Amid Electricity Cuts, Anti-Government Unrest Grows In Southern Iraq

Source: NPR

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Protesters duck as Iraqi security forces fire tear gas during a demonstration against unemployment and a lack of basic services in the southern Iraqi city of Basra on Sunday. Haidar Mohammed Ali/AFP/Getty Images

 

Iraqi officials flew to Tehran this week to try to cut a deal with Iran for electricity, attempting to defuse potentially destabilizing anti-government demonstrations spreading through the country’s southern provinces.

The protests started a week ago amid anger over unemployment, corruption and lack of access to basic services such as power. Iraq’s health ministry announced Monday that eight demonstrators had been killed in the unrest. Iraqi police say dozens of security forces have been wounded.

Some analysts said the crisis, which could threaten Iraq’s caretaker government, illustrates the unintended consequences that U.S. sanctions against Iran are having on an American ally. The trade sanctions were reimposed after President Trump withdrew in May from a 2015 nuclear deal between Iran and six major powers.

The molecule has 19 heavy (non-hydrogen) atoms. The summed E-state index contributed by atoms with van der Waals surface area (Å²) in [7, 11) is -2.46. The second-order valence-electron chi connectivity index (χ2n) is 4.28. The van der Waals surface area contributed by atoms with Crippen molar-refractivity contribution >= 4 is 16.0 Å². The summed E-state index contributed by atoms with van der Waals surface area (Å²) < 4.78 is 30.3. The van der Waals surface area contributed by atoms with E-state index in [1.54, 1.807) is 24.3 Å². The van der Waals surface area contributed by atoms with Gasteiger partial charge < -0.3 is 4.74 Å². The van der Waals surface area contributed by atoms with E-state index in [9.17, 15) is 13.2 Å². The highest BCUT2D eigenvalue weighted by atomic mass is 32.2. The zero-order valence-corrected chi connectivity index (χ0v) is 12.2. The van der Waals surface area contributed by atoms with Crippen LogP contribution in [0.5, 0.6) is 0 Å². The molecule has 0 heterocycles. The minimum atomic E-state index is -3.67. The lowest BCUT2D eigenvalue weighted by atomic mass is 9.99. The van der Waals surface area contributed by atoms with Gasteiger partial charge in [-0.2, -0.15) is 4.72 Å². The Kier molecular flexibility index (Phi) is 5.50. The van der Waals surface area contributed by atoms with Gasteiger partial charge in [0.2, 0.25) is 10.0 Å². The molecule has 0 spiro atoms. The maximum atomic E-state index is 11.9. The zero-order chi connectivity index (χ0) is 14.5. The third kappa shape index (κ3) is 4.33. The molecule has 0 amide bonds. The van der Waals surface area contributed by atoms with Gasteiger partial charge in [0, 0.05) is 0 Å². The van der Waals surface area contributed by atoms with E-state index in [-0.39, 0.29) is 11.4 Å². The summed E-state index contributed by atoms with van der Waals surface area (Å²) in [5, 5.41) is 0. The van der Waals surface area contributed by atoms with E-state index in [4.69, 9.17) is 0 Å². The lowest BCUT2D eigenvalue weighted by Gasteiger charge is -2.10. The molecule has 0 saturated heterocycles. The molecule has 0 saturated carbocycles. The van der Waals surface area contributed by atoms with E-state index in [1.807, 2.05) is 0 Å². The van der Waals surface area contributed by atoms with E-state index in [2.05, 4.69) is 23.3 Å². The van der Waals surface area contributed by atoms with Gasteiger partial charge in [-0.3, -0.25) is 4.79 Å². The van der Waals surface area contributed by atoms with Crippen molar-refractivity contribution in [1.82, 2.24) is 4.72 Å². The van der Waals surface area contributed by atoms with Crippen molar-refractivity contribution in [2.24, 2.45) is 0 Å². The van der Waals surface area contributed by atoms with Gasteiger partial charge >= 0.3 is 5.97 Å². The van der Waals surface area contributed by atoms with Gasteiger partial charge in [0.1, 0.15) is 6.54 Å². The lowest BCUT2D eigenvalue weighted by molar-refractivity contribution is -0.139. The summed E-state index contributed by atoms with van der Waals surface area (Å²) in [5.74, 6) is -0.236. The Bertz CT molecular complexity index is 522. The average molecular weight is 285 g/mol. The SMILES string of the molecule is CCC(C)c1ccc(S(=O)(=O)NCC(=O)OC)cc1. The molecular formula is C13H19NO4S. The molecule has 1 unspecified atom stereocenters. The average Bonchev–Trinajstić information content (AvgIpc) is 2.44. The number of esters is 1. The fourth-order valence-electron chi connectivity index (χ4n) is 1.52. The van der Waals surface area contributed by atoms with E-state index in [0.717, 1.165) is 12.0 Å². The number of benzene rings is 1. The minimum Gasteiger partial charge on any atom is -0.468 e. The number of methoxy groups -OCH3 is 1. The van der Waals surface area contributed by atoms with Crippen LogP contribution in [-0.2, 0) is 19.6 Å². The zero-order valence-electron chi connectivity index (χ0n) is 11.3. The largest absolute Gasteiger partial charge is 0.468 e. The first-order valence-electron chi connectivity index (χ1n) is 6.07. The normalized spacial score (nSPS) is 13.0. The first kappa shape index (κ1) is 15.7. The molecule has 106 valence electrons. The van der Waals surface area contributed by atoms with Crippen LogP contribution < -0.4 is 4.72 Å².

Iraq — where temperatures in the south soar up to 120 degrees in the summer — has been importing electricity for several years from neighboring Iran, one of its biggest trading partners. But after re-imposition of sanctions, Iraqi officials say, Iran can no longer access Iraq’s payments, and it recently stopped the electricity supply.

“Iran can’t receive the payments because of the sanctions, so they stopped providing power to Iraq for that reason,” Mohammed Fathi, the spokesman for electricity minister Qassem Mohammad al-Fahdawi, tells NPR. He says the $250 million transfer to pay for electricity was initiated through the government-owned Trade Bank of Iraq.

Exporting electricity has been a major hard currency earner for Iran.

Fathi says Iraq has needed the electricity imports partly because three years of fighting ISIS destroyed electrical power plants and reduced Iraq’s ability to generate its own electricity.

Although the sanctions — including sanctions that punish countries and companies trading with Iran — are meant to take effect in August, some transactions, including international bank transfers to Iran, have already been effectively barred in line with U.S. Treasury Department directives that they be implemented as soon as possible. U.S. officials referred NPR to these directives, when asked whether the sanctions could be the reason for the payments being blocked.

Over the weekend, Fahdawi led a delegation to Iran to discuss restoring electricity that had been stopped for the past month due to what the electricity ministry, in a statement, called payment transfer problems and technical reasons.